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Lethbridge Herald Newspaper Archives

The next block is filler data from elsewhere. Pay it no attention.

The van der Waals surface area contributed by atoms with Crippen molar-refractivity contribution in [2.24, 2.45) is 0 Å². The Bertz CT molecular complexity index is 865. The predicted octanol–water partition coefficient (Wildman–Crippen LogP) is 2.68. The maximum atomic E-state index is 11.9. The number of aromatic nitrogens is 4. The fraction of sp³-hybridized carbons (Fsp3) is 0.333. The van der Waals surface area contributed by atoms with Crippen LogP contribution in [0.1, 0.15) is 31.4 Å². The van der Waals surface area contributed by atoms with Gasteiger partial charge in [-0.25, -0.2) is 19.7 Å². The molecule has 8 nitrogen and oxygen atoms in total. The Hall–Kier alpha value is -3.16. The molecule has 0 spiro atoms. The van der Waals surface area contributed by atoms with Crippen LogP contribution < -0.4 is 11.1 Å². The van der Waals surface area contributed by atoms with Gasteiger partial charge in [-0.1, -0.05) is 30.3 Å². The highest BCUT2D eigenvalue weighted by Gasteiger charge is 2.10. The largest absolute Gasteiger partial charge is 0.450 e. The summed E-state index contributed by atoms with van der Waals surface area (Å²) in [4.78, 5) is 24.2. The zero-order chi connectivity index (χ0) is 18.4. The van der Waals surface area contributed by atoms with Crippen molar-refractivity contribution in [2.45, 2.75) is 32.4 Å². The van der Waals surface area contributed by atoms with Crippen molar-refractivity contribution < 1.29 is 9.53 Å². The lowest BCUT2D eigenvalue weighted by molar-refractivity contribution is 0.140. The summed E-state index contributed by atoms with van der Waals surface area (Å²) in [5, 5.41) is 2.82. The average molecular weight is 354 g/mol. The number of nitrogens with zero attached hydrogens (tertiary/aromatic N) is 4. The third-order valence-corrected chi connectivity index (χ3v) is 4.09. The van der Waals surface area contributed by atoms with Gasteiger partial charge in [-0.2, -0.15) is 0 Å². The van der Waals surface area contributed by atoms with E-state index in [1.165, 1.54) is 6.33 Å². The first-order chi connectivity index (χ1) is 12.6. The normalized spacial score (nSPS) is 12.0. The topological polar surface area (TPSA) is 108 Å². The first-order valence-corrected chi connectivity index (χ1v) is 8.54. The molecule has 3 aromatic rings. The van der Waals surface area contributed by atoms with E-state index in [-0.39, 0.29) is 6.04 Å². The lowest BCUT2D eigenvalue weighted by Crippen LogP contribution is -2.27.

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Lethbridge Herald, The (Newspaper) - April 10, 1972, Lethbridge, Alberta 4 THE UTHR5IOGE HERAID Monrtny. April 10, 1973 ll icc More Indian MRs needed Tno ImiMii Brotherhood is uikiiK a re.iHstic1 look al tlic Indian Miu.n'i'Ji vrrn ii UKI'S its members to fie'.il more camUdntes in the m-xl election. V. present there is only one Indian Mr. M.iroliand. Liberal member for'.oops Cariboo in B.C. Ho history by becoming the first iii'iian over' elooted to Parliament v. lion he defeated Davie Fulton, for- mer Conservative minister of justice, in IMS. The spokesman for Ihe brother- hood, (ieonie Manuel of Kainloops, slated in an mien lew that tlie Ind- ians need proper political representa- tion; lliat, economic develop- ment comes next." lie emphasized that Hie brother- hood challenges the federal govern- ment on their multi-cultural political ploy: "others besides Ihe French and Kuglish need rights." At present Canada lias a number of Indian leaders wlio not only would likely make excellent but could possibly prevent more unproductive programs being Ilirnst on them by the government without their consent. Dave (.'ourclieno, William and Harold Cardinal are three cap- able and intelligent Indian spokes- men and they represent only two provinces. Multiply this polcntial in Ihc eight oilier provinces and it be- comes n strong and healthy bloc of leaders could make their needs known to Parliament in no uncertain terms. Ideally, it be highly suilablo if an Indian became Minister of Ind- ian Allairs, tor I here seems to he an lack of communication with the plethora of non-Indian ministers have held this post, and to Hie brotherhood this is probably undcr- slinulaWc. The Indian brotherhood has become a strong voice for its people and. at last, it is being listened to. II predominantly Indian constituencies elect one of their own in forthcoming elections, discrimination should wane and in lime Indians may even get a better shave oC Canada's benefits. National Wildlife Week Will the real environmentalists please stand up and be identified.' can we be sure they are legiti- mate environmentalists if they do stajid up? The environment issue has come to Hie forefront with sudden force and it has let the vast majority of the people completely confused. It's be- come almost incessant hammer- ing: there is something wrong be- tween man and the place where he lives. At one extreme are the so called eco freaks. They maintain that doom is here and there is no hope. At the other extreme are the spoilers. Anything goes to make a dollar. Live for today. In between are the throngs who don't know what to believe. Poorly understood facts, half truths, misrepresented issues, ill-de- fined courses of action, gray areas and camouflaged legislation are also a part of the issue. No wonder the masses would like the real environ- mentalists lo stand up. be they con- cerned with land, air or water. There's a trust that our modern technology will find a solution to the problem, without forsaking any be- lief we may have in the importance of increasing our tiross National Pro- duct. The is ihc one who must understand and program the environ- ment ethic. The training of a profes- ional ecologist is a long, arduous process. Hut, even his training will nol be Ihe .solution to the problem if the layman fails lo understand On April 13, 19-17 both Houses of Parliament unanimously passed an act setting aside the week of April 10. each year as National Wildlife Week. It was a memorial to the late .lack Miner, who worked throughout his lifetime for the cause of conser- vation, particularly of the Canada goose. Since thai time National Wildlife Week has become primarily an edu- cational week throughout the coun- try. It attempts to foster understand- ing with regard to our environment and it offers opportunity to help pre- vent impending disaster. There are many voluntary agen- cies and various departments of governments following up with inter- pretive programs and they are anx- ious to help. They offer the opportunity fur man to live more in harmony v, ith his surroundings. ART BUCHWALD Getting press coverage When you get right down to it, the Democratic primary races are really a light tor press space and free television time. Because there are 10 many candidates in the race and none tf them has said anything new since they ilarted running, it's very hard for a presi- lenfial aspirant to get on (he lube or in :he papers he docs something }UC. Mayor John Lindsay, for example, spent '.he night sleeping on Ihe couch of a a-year ivorker in Milwaukee "to identify uilh the little man." lie was offered the worker's hed, but Lindsay said he'd rnthcr Bleep on Ihe couch because he tossed and turned a lot at nigut. As lime goes on, eacli candidate's staff is going to have to escalate Ihc type of stunt which v.ill attract press and TV cov- erage. 1 can imagine in the next few mouths tlw tallowing convcrsalion in a candidate's of- fice: "Senator, we've come out wth a dandy Idea which gel us on the local CBS stall on. We've entered your wife in a roll- er derby Saturday night against the Bloodhauks." "My can't roller skalc.'' doesn't make any difference as lont; as she can fighl. We've set it up so 'llalcil Ilanna.' Ihc captain of the Bfooclhauks pulls your wife's hair out Then your wile hits her in the solar plexus and Haled TIanna Mill go right over the railing. "Two other Dloodfcuks will allack your wife from (he renr and start stomping on her, but her teammates will come to your wife's aid, and kick the two across the rink." "I'm not sure Penelope is up to lhat." "It's essential, Senator. This stale ij about roller derhies, and if your wife fitts beaten up liy the we'll pick up 5 per cent in sympathy ujlc.H alone.'1 "Well, I'm L'oms: to ED [here lo sec lhat Penelope doesn't get hurt needlessly." ''You can't, Senator. We've booked you to perform a heart transplant at Ihe Gen- eral Hospital on Ilic same "A heart we've found a rcliml factory worker who says you can tinr-ralc on him. If will be a chance for you lo drama- jour concern for (lie lack of decent mccVal treatment in Ihc country. Tlic -N'HC station i.s sending out a film crew, and Sander Vanocur will cover it live." right, if you think it v ill help. Tell my wife I'll inert her back al Ihc hotel after the operation." "Oh. we forfjol to tell you. You're not sleeping al the hotel Saturday night. You're sleeping at (be zoo. Tliey have a while leopard out Ihc-rc that even one is about, and wo think if >nu ipond a wilh him you'll gc'. your pirlnrr on every front pagi: in the slalr grief, isn't Ihde any 'oilier' way of getting "Believe us, Senator, if v.rrc, v.o wouldn't put you lliroiiLjb all this. Now, tomorrow morning you have lo be at tho state fair with Penelope at 9 sharp. "That shouldn't be so difficult." "You've been entered as a touple in I lie sky-diving championship "We're in tho .-.k; diauipiuii- sliips'.'" "You're nut Yini'ic juM ing Hie shrnv. Both of you jump mil of ;i plane al 2.IKVI fed. frcr fall for a Ilion-and feet and Ibrn on ynnr ABC bought the idea siftht unseen." "Why doesn't .somebody check out Ihese things with me before nc'rc commillcd'" "Senator, do you to bo Prr-sident or (lon'l you? After the sky-diving event, we've lined tip some press exposure Ihaf no can buy." "Wli.-d's believe wo von in Ihe touring company o[ (Toronto .Sun Mmhc ,ilc; President should be extraordinary man A ignorant fm-oijjucT watt-lie's the A merit1 llm basic ffiic-lioii of l Hit? new bloc ol vfjlers uill have on (he n Hi mate phase of tlic elcclion, in the presidential ha Moll ing in N'o- Surveys political altitudes have indicated ;t ralhfr lendency to avoid commitment lo either of Ihe (wo major par- lies, nnd in particular lo rol- ler Kroup did commit itself did so ri.s fol- lows: per cent Democrat and only 14 per cent Republi- can. By itself, that would suggest deep trouble for Mr. Nixon, but there remains the question of whether he can Rain a compen- sating degree of independent support particularly in rc- Letters lo the editor spouse to his Vietnam with- drawal policy and oilier foreign policy initiatives. While the non-student group which is more inclined lo think of itself as middle-oft he-road than liberal (in the terms of one poll.', is not beyond Mr. Appreciation ior author write on the eve of Good Friday I am sorting some papers, discarding some, filing some and seeing with pleasure and appreciation some ot Ihoso treasures I have cherished through the years. I come to a slim litllc volume with this in- scription under the front cover of Round-Up: "A compilation of verse from the author's column Lights and Shallows which Ior many years appeared in the Lelhbridgc Daily Herald. Sent wilh the compliments oE tho Jlcrald." The year is 1032 and Ihc imllior is C. Frank Slcelo long-time City Editor ot The Jlcrald. I am deeply grateful for this fjcsiurc. I lie and read again for the ''umpteenth" time (ho poetic words of "Round-Up" and I hope with a very appre- ciative heart (.hat many, many people who will have received this litlle booklet will have en- joyed it as much as I have. Mr. Stcele not only wrote beautifully of the simply won- derful experiences of every tiny but he lived liis own high, up- lifting philosophy in a way which marked him as a very sincere man and a great soul. How fortunate that he served The hethbridgc Herald for such a lonR liine and gave to its sub- scribers so much that is good and lasting, "As he served the South." He was a choice friend. lie and his sweet through the years have been cherished neighbors and loyal Friends of ours. We are grateful. Suffer- ing from nn ineurahlc eye at- flidion he never able to drive a car, hut he walked hun- dreds of miles to cheer some heartache or lo comfort some mourner; or to do all that he could to alleviate! human woes. To stand Ly a discouraged mortal; to advise an erring boy never condemning or criticiz- ing but giving hope, where (here was despair. How mnny lives he touched, and uplifted can never he writ- ten or spoken. JKSSIE K. UnSKNBACIJ Lcliibridgr. Nixon's reach, concern about inflation and unemployment seem likely to be strong forces pushing lliesc youths toward the Democrats, as (lie party of economic betterment. That i.s certainly the impression one gains in talking wilh the work- ing youth here in highly indus- trialized (and well-educated) Wisconsin. The potential Impact of this can be judged from the fact that of the new voters, 17.5 mil- lion are non-students. There is a further element, which must he taken into con- sideration. Though divided in attitudes, the young tend lo share a taste for forcofulness and innovation. During the re- cent Wisconsin primary, it was striking to see how this worked against Hubert Humphrey and Edmund Muskic, who were identified with the mainstream of Democratic party policies. A youth at a high school ap- pearance by Sen. Humphrey was skcplical about tlic former pi'esidciil'i sweeping promises of social reform. lie admired Sen. McGovcrn not only for his adamant opposi- tion to the Vietnam war, but because he took firm and con- sistent stands, bricked up by highly .specific: proposals. In a sharply contrasting inci- dent, a mnn who was taking university courses, but also holding a job, scottcd as he witnessed Sen. Muskie mak- ing an iiddre.sii to Milwaukee University students. The senator talked of sweeping changes in the economic system, but lo this individual it was just so much political talk hy a mem- ber ot the Washington Estab- lishment. In his view, that Establish- ment needed a good shaking up if there was lo be real action on the nation's problems. Ho meant lo .support Alabama Governor George Wallace as a means of causing a shake-up. In his view and it was not the view of a iniddlo-aged ra- cist, or even a conservative was I hat Gov. Wallace was closer to rejecting the senti- ments of much of the U.S. pub- lic than uas any other candi- date. Mr. Wnllnce was, he said, attuned to feelings cf demorali- zation about street crime, drug addiction, and mushrooming welfare spending made for trushing Inn1- on workers and pension- ers already hard hit by infla- tion. A footnote: Asked her view of Nixon, the editor of a Milwaukee university ncv.spaper replied: "Well, he kept us out of the war in North- crn Ireland, didn't (IIcridil Ilitrpnti) Looking backward Wheat price Lo farmer The following statement by the Alberta Wheat Pool iiuli- c.itcs what price is actually re- rcivcd by the farmer, in the lov.'Oril freight rate part of 1 lie province, fur I he highesL- wadc wheat. H may be of in- Itrcsl Lo youi" readers, in view m Ihc discussion on tlic rcc'cnl- 1} -announced extra pny incut for wheat consumer! in Canada. MIDELCO FARMS LTD. Champion. "From lime to time the price of wheat marketed through Ihe Canadian Hoard i.s an- nounced publicly. Unfortunate- ly, even though the prices are stated as representing lop grades in Terminal positions, such quolnlions arc inclined lo mukc people believe thai farm- ers receive more than is ac- tually the cose. for f xa m pin, in tiie l'J70-71 crop year, farmers in western Canada marketed some 37ft mil- lion bushels of the Canadian Wheat Hoard. The initial price on One North- ern, in sUvve in 'Hnindcr Hay or Vancouver, ;i bushel, fiiuil payment, he- fore any deductions under Ilia Prairie Farm Assistance Act, was 17.035 cents a bushel, brinp- intf Lho producer price lo a total of a The freight and handling charges from Edmonton snul Calgary were cents. Tho net average price received by farmers at points, winch have the lowest freight rales in AllicrUi, was, on ibc basis (if One Northern, JMD'i and not (1.67 Tlirniigli The llrrnlrl iS22 Tiro of undetermined! origin completely desl roved the Mine View Hotel in Coal- hurst this morning, jrKi2 Troops patrolled the streets of St. John's Newfound- land, Aprit G nnd guarded tho litmie ot Hon. Sir Richard An- derson Squires, KCMG., KC., LLB., Hit! Prime Minister, fol- lowing one- rif I he riots in the ushtml's hisloiy. A (Mhcarlo nf while rnyou drape: y ripples dmm nnc side of Mm slim Fuil in printer! my mi crcpr. II is typical of tlic Hlylc-rit'hlnps.s of new rayon fashions now be- ing designed nnd created iu Canada. A yonm; Knplisli bal- lerina nnd rhorco'jraphiT Miss Joy Canulcn, whose inLcroM in Iife is (o ''spread the iirL of the- build will open a Itrjmeli of the Canadian sthnnl of Uallct in The Lethbrukje Herald Ml Vlli M. S, Alberta LKTHRHIIHil-: LTD., 1'rupnclors and I'nnhshcri PuWisHerl KWJ hy lion. W. A. IHVHANA.N Stxw-.fJ r.'.'M tlr> J- Thn Canadian rind Inc CrtrtiKliiir sfiers' Asscci.TNcn and 1ha Burpiiu TLCO W. WOV.FR5, Rrtilor And Pu THOMAS H. ADAMS, Wnn DON Pll LING ROY WLE-, LJJiiGl.vj K hsing Rtfikr "THE HERALD StRVES THE ;